Hexagony, 19 bytes ?({{&2'2':{):!/)'*/ Try it online. Explanation This is still the same computation as I've used in my CJam and Labyrinth answers, but due to Hexagony's... special... memory model, it's a bit trickier to squeeze the computation into 19 bytes (so that it fits inside a side-length 3 hexagon). Like my Labyrinth answer, this terminates ...


12

Python 2, 89 bytes l='%s '*11+'\n' print(l+'%s%20s\n'*9+l)%tuple("FKCIIBAVWMGNPTNCCSPPSVCSPELSBJCVCORIBCMG") Creates the template ? ? ? ? ? ? ? ? ? ? ? ? ? ? ? ? ? ? ? ? ? ? ? ? ? ? ? ? ? ? ? ? ...


11

Python 2, 171 bytes def f(S,n): o="";E=enumerate;B=S.splitlines(1) for r,l in E(B): for c,q in E(l):z=r-8;y=6-(z+c)/2;x=-y-z;exec"x,y,z=-y,-z,-x;"*n;o+=q*(q<"!")or B[z+8][12-y+x] print o This is perhaps the only time I've ever found str.splitlines useful — for all other times, .split("\n") is shorter. Use like f(S,10). Explanation For each char ...


11

LabVIEW, 28 20 LabVIEW Primitives


11

MaxGayne This bot assigns a score to each position, based mainly on the length of connected parts. It looks 3 moves deep inspecting 3 best looking moves at each stage, and chooses the one with the maximum expected score. package connectn.players; import java.util.ArrayList; import java.util.Arrays; import java.util.Collections; import java.util.List; ...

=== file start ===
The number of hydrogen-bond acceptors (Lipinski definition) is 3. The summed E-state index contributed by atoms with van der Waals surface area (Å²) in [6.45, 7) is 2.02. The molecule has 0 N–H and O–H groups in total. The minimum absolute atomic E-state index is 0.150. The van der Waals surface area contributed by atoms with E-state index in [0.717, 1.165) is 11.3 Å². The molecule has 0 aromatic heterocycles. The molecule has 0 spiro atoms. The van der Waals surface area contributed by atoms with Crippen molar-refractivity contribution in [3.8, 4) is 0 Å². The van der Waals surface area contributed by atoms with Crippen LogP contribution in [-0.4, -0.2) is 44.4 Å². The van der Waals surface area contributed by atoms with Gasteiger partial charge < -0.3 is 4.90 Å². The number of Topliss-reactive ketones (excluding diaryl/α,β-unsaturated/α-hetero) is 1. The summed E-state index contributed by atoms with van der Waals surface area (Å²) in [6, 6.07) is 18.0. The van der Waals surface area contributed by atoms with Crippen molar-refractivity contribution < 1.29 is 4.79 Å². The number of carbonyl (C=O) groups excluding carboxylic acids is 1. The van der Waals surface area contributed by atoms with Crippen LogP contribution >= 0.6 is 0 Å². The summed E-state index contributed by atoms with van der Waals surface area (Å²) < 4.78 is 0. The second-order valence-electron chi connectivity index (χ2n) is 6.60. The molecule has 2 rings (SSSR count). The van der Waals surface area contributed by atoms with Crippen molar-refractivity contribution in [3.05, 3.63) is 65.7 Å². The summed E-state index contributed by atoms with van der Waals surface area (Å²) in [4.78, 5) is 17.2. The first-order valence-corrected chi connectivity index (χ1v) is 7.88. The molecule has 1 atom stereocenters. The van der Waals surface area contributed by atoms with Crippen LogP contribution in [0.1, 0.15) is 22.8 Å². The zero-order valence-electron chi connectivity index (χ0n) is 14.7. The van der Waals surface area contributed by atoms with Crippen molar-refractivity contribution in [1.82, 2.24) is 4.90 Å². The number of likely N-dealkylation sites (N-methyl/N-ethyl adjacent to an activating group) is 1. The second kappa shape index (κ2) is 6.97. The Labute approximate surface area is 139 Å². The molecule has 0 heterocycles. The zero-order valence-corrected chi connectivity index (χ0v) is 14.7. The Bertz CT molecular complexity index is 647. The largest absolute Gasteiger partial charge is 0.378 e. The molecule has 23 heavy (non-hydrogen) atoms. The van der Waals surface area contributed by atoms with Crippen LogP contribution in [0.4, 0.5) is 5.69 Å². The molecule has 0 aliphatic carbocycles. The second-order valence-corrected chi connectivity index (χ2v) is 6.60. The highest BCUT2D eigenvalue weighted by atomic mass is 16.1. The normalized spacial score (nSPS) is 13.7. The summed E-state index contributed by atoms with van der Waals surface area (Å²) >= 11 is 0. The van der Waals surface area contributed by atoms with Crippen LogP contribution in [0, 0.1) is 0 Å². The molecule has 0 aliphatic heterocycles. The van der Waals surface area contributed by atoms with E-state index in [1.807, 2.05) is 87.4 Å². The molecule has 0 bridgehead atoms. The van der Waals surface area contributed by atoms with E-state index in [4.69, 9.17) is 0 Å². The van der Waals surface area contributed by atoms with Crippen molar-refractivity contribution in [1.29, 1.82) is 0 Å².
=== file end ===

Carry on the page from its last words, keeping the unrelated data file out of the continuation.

11

Wolfram Language (Mathematica), 45 bytes Because the other solution is incorrect (see Martin's comment below), so I decide to post my solution: 8~KnightTourGraph~8~AdjacencyList~#&~Nest~##& Try it online! Ultimate infix notation... Takes 2 input, the first one is a list of numbers in range [1,64] describe the starting positions of the knight, ...


11

JavaScript (ES6),  202 194 187  183 bytes Takes input as a matrix with \$2\$ for red, \$4\$ for yellow and \$0\$ for empty. Returns a string of 0-indexed moves (or an empty string if there's no solution). Reds start the game. m=>(p=[...'5555555'],g=(c,s=o='')=>/2|4/.test(m)?['',0,2,4].some(n=>m.join``.match(`(1|3)(.{1${n}}\\1){3}`))?o:p....


11

Clean, 189 185 172 171 bytes import StdEnv $n#r=[~n..n] #p=[[x,y]\\x<-r,y<-r|x^2+y^2==n] =sum[1.0\\_<-iter n(\q=removeDup[k\\[a,b]<-[[0,0]:p],[u,v]<-q,k<-[[a+u,b+v]]|all(\e=n>=e&&e>0)k])p]/toReal(n^2) Try it online! Finds every position reachable in the n-side-length square cornered on the origin in the first quadrant, then ...